“The greatest thing you have working for you is not the photo you take or the picture you paint – it’s the imagination of the consumer. They have no budget, no time limit and if you can get into that space, your ad can run all day.”
Need we say more?
Reaching the level where a brand’s product immediately comes to a consumer’s mind with only a subtle hint, and without the product even being visible no less, is pretty legendary.
A brand who also goes after an ad campaign with that assumption as its basis is also of legendary status.
Right now that’s Heinz. After 50 theoretical years of being presented by Don Draper in Mad Men, Heinz is making the rejected “Pass the Heinz” campaign an advertising reality in 2017.
This is what captured our minutes this week.
1. For something that came out of a TV show plot line, this is advertising that challenges the establishment.
As much as most advertisers would like to say that they are beyond the pitch-slap and don’t need to throw a visual of a product into a shot to sell it, that’d be pretty wishful thinking.
An ad for a product that doesn’t actually show the product?
That’s a little unsettling for some to accept. Despite wanting to be innovative and progressive, a lot of advertising still works around showing the product.
Nowadays, there just happens to be a bit more storytelling going on in the frame.
Yet the idea of flipping that idea on its head and really stripping a product down to the point where it’s not even visible is powerful. It’s powerful because it positions a product as an obvious choice. So obvious, it doesn’t need to be visible.
Draper was on point with his comment about consumers’ imaginations.
Once in, that space offers infinite possibilities to a product. There truly are no limits because it’s that person’s owned space. No one can tamper with it. Brands just need the introduction.
When that happens, it’s all set. People will keep recalling the same product but continually find new ways of doing so.
It’s advertising with an unlimited budget.
2. It’s a clever way of utilizing optimal timing.
So there is a method to the *ahem* madness.
Mad Men will be celebrating its 10-year anniversary this July since first airing. This campaign is, as AdWeek explains, “partly a PR stunt, partly just solid on-brand communications.”
Riding a wave of chatter can work strategically when good timing is involved. Sometimes these arenas are way too busy to make a dent in. But when brands find that niche spot (Mad Men fans in this case), they can pay homage while also being creative.
So, launching the ad on the eve of the show’s 10-year anniversary gives it a special audience of people looking to relive the Don Draper story.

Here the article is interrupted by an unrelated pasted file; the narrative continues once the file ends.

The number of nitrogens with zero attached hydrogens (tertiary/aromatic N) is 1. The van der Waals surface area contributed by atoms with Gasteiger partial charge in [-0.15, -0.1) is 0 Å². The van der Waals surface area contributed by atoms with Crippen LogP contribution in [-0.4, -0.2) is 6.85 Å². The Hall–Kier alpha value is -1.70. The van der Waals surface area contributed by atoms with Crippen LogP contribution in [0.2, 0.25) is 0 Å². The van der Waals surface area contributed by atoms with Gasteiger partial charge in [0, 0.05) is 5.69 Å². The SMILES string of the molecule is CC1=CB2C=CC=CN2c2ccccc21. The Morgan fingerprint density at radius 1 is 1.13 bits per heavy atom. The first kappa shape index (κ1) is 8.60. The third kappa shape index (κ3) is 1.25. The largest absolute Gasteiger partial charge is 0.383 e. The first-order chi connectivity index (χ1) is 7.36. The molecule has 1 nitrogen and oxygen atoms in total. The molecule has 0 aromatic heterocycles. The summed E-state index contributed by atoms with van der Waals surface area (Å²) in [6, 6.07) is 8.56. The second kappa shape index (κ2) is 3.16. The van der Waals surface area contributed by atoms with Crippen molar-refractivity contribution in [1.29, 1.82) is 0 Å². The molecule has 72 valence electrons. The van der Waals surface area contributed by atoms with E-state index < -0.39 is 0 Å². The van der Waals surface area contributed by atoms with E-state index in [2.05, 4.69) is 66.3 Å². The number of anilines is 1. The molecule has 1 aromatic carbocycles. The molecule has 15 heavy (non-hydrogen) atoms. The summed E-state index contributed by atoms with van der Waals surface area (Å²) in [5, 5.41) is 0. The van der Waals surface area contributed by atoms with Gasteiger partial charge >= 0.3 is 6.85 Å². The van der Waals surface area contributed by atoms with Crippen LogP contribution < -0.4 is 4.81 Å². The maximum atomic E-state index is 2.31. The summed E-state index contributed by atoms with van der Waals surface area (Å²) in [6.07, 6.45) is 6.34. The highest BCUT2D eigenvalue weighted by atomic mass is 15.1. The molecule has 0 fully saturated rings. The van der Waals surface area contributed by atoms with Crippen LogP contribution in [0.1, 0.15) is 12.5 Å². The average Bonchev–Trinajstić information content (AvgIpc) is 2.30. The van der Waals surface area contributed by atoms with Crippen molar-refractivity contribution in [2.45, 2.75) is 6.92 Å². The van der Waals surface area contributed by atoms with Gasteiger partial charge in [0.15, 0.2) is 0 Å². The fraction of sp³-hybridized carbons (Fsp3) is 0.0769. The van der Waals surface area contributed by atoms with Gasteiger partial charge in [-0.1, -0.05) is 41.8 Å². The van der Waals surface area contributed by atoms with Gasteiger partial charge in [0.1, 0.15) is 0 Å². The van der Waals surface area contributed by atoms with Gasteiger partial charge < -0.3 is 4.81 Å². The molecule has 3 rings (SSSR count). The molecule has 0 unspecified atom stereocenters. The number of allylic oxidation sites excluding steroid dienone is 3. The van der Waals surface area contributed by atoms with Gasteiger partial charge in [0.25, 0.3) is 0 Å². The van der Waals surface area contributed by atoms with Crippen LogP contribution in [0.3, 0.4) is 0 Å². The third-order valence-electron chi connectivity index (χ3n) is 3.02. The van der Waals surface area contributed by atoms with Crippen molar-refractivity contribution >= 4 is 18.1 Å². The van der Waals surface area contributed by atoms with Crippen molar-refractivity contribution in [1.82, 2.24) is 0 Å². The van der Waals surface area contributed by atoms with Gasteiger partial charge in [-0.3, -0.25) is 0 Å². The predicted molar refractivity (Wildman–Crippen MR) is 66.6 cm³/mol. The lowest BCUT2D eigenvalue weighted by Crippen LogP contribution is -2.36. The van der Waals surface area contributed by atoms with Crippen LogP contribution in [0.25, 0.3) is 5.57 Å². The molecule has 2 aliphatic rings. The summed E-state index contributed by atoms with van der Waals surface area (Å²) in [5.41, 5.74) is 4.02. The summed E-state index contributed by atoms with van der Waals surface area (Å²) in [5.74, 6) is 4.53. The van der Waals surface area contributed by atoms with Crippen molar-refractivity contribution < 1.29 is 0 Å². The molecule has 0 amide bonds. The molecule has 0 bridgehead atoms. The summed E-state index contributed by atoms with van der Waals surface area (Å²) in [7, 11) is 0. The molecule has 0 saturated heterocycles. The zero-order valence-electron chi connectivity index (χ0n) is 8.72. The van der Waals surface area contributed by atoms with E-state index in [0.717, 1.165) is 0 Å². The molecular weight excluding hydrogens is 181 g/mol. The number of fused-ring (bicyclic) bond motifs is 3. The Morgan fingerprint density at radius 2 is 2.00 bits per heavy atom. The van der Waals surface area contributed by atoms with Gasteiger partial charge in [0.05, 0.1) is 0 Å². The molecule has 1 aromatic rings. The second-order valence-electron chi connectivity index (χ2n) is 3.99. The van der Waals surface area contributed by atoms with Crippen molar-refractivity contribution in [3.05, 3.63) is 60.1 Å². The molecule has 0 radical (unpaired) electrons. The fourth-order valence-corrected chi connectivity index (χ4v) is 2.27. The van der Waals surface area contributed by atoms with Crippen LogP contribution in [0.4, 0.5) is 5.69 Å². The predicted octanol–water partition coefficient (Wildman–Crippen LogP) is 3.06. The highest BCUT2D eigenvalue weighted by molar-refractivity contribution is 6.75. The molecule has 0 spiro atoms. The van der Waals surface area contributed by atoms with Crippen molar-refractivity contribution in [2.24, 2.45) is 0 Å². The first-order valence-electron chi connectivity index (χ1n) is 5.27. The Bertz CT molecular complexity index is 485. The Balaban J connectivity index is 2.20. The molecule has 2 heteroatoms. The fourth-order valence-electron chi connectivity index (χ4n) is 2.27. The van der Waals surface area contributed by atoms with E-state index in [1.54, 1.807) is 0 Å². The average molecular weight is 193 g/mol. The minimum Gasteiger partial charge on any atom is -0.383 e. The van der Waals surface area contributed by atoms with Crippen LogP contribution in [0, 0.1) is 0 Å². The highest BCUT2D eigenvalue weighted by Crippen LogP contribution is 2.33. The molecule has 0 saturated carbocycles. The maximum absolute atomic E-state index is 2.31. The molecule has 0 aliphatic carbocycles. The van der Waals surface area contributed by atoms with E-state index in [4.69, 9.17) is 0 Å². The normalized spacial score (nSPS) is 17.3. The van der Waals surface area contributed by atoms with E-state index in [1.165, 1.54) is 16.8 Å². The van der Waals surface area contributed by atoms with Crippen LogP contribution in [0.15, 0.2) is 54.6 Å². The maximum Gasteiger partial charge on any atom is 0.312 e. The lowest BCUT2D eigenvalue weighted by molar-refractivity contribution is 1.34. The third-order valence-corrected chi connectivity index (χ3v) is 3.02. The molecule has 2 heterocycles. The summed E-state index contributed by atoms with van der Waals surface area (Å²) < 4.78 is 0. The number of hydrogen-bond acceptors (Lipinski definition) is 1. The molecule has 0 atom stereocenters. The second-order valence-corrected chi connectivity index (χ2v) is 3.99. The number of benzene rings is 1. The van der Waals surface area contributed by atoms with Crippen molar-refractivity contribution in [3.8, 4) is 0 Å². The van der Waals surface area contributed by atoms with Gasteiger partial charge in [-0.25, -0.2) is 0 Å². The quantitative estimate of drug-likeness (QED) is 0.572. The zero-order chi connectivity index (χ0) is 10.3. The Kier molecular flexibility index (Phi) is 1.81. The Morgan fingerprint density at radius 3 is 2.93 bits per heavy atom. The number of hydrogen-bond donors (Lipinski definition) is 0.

However, it’s done so subtly that even people who don’t know the reference will be able to appreciate it.
Taking the Mad Men context away, the ad itself is simple and easy to understand.
At the end of the day, consumers from several different positions will be able to appreciate the messaging.
Heinz just gets a little extra boost on release day.
3. The idea was crafted in a way where even being a straight copy was made into a creative challenge.
Cutting corners by copying an idea is never a good thing – that’s just universal knowledge across any industry.
However, this is a unique case. Yes, the idea was written for Jon Hamm’s character by the AMC show. Yet, Heinz’s current agency, David Miami, actually re-created the images from the beginning.
David wanted them to look exactly like those that Draper presented and called the process of re-shooting the images a “beautiful challenge.”
Heck, Sterling Cooper Draper Pryce is even credited for the project.
It’s simple and visually identical, but the work still went into it.
Creatively speaking, this work is the true definition of collaboration (fictional agency or not).
Forget how to sell a product: this is a great lesson in giving credit where it’s due and successfully repurposing another’s original idea to be brand-relevant at a different time.
This is what we like to call responsible advertising.
Congrats to David Miami and Sterling Cooper Draper Pryce on being 50 years young.
At the end of the day, people engage with content by lending their minutes. Content is successful when its battery is fully charged with attention.
What will win this week?
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